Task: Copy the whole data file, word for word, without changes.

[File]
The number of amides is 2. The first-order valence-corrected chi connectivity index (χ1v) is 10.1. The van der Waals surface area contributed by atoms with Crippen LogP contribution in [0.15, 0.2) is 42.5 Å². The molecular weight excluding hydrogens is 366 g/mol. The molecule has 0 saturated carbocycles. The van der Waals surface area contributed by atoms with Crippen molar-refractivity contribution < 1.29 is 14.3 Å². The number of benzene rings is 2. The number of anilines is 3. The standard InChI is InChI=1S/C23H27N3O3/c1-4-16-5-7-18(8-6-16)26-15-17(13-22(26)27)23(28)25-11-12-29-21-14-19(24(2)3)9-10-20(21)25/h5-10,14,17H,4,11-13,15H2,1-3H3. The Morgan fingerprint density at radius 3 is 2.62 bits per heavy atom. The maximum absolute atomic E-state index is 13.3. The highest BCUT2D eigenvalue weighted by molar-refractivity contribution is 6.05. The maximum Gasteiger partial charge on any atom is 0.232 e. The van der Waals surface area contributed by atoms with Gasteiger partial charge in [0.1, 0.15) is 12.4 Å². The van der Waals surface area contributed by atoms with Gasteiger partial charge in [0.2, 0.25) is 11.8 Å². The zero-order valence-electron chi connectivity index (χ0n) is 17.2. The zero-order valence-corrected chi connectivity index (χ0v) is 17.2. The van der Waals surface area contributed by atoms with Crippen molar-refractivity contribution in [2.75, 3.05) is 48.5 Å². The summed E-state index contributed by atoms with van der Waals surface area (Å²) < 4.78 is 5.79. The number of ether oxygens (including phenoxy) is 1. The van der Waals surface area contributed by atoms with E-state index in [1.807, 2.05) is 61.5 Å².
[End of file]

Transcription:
The number of amides is 2. The first-order valence-corrected chi connectivity index (χ1v) is 10.1. The van der Waals surface area contributed by atoms with Crippen LogP contribution in [0.15, 0.2) is 42.5 Å². The molecular weight excluding hydrogens is 366 g/mol. The molecule has 0 saturated carbocycles. The van der Waals surface area contributed by atoms with Crippen molar-refractivity contribution < 1.29 is 14.3 Å². The number of benzene rings is 2. The number of anilines is 3. The standard InChI is InChI=1S/C23H27N3O3/c1-4-16-5-7-18(8-6-16)26-15-17(13-22(26)27)23(28)25-11-12-29-21-14-19(24(2)3)9-10-20(21)25/h5-10,14,17H,4,11-13,15H2,1-3H3. The Morgan fingerprint density at radius 3 is 2.62 bits per heavy atom. The maximum absolute atomic E-state index is 13.3. The highest BCUT2D eigenvalue weighted by molar-refractivity contribution is 6.05. The maximum Gasteiger partial charge on any atom is 0.232 e. The van der Waals surface area contributed by atoms with Gasteiger partial charge in [0.1, 0.15) is 12.4 Å². The van der Waals surface area contributed by atoms with Gasteiger partial charge in [0.2, 0.25) is 11.8 Å². The zero-order valence-electron chi connectivity index (χ0n) is 17.2. The zero-order valence-corrected chi connectivity index (χ0v) is 17.2. The van der Waals surface area contributed by atoms with Crippen molar-refractivity contribution in [2.75, 3.05) is 48.5 Å². The summed E-state index contributed by atoms with van der Waals surface area (Å²) < 4.78 is 5.79. The number of ether oxygens (including phenoxy) is 1. The van der Waals surface area contributed by atoms with E-state index in [1.807, 2.05) is 61.5 Å².